Commenced in January 2007
Frequency: Monthly
Edition: International
Paper Count: 2

Water Disinfection Related Abstracts

2 Response of Planktonic and Aggregated Bacterial Cells to Water Disinfection with Photodynamic Inactivation

Authors: Thayse Marques Passos, Brid Quilty, Mary Pryce

Abstract:

The interest in developing alternative techniques to obtain safe water, free from pathogens and hazardous substances, is growing in recent times. The photodynamic inactivation of microorganisms (PDI) is a promising ecologically-friendly and multi-target approach for water disinfection. It uses visible light as an energy source combined with a photosensitiser (PS) to transfer energy/electrons to a substrate or molecular oxygen generating reactive oxygen species, which cause cidal effects towards cells. PDI has mainly been used in clinical studies and investigations on its application to disinfect water is relatively recent. The majority of studies use planktonic cells. However, in their natural environments, bacteria quite often do not occur as freely suspended cells (planktonic) but in cell aggregates that are either freely floating or attached to surfaces as biofilms. Microbes can form aggregates and biofilms as a strategy to protect them from environmental stress. As aggregates, bacteria have a better metabolic function, they communicate more efficiently, and they are more resistant to biocide compounds than their planktonic forms. Among the bacteria that are able to form aggregates are members of the genus Pseudomonas, they are a very diverse group widely distributed in the environment. Pseudomonas species can form aggregates/biofilms in water and can cause particular problems in water distribution systems. The aim of this study was to evaluate the effectiveness of photodynamic inactivation in killing a range of planktonic cells including Escherichia coli DSM 1103, Staphylococcus aureus DSM 799, Shigella sonnei DSM 5570, Salmonella enterica and Pseudomonas putida DSM 6125, and aggregating cells of Pseudomonas fluorescens DSM 50090, Pseudomonas aeruginosa PAO1. The experiments were performed in glass Petri dishes, containing the bacterial suspension and the photosensitiser, irradiated with a multi-LED (wavelengths 430nm and 660nm) for different time intervals. The responses of the cells were monitored using the pour plate technique and confocal microscopy. The study showed that bacteria belonging to Pseudomonads group tend to be more tolerant to PDI. While E. coli, S. aureus, S. sonnei and S. enterica required a dosage ranging from 39.47 J/cm2 to 59.21 J/cm2 for a 5 log reduction, Pseudomonads needed a dosage ranging from 78.94 to 118.42 J/cm2, a higher dose being required when the cells aggregated.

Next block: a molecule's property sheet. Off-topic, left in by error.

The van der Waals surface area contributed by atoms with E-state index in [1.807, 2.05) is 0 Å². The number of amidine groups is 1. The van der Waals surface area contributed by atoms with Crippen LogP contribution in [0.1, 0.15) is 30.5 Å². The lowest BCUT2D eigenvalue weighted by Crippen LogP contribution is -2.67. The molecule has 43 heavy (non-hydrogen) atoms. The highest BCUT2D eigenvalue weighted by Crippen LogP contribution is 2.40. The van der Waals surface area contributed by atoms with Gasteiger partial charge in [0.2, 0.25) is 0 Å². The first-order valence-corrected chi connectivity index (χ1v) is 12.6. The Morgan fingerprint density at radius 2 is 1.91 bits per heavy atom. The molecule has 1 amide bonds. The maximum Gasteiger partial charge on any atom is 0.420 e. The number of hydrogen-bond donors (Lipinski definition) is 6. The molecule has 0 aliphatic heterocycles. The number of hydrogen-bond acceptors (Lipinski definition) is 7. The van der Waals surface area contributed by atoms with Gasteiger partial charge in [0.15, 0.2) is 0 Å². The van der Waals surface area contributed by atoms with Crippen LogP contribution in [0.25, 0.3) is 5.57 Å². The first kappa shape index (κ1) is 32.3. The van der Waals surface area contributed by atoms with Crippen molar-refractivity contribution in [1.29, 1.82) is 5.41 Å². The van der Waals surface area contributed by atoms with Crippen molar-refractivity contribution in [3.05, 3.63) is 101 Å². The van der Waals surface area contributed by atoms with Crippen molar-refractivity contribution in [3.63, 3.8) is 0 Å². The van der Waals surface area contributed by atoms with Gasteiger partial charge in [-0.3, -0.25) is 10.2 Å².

Keywords: Water Disinfection, bacterial aggregation, photoinactivation, Pseudomonads

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1 A Combined Activated Sludge-Sonication Process for Abattoir Wastewater Treatment

Authors: Pello Alfonso-Muniozguren, Madeleine Bussemaker, Judy Lee, Devendra Saroj

Abstract:

Wastewater treatment is becoming a worldwide concern due to new and tighter environmental regulations, and the increasing need for fresh water for the exponentially growing population. The meat industry has one of the highest consumption of water producing up to 10 times more polluted (BOD) wastewaters in comparison to domestic sewage. Therefore, suitable wastewater treatment methods are required to ensure the wastewater quality meet regulations before discharge. In the present study, a combined lab scale activated sludge-sonication system was used to treat pre-treated abattoir wastewater. A hydraulic retention time of 24 hours and a solid retention time of 13 days were used for the activated sludge process and using ultrasound as tertiary treatment. Different ultrasonic frequencies, powers and sonication times were applied to the samples and results were analysed for chemical oxygen demand (COD), biological oxygen demand (BOD), total suspended solids, pH, total coliforms and total viable counts. Additionally, both mechanical and chemical effects of ultrasound were quantified for organic matter removal (COD and BOD) and disinfection (microorganism inactivation) using different techniques such as aluminum foil pitting, flow cytometry, and KI dosimetry.

Keywords: wastewater treatment, Ultrasound, Water Disinfection, abattoir wastewater

Procedia PDF Downloads 145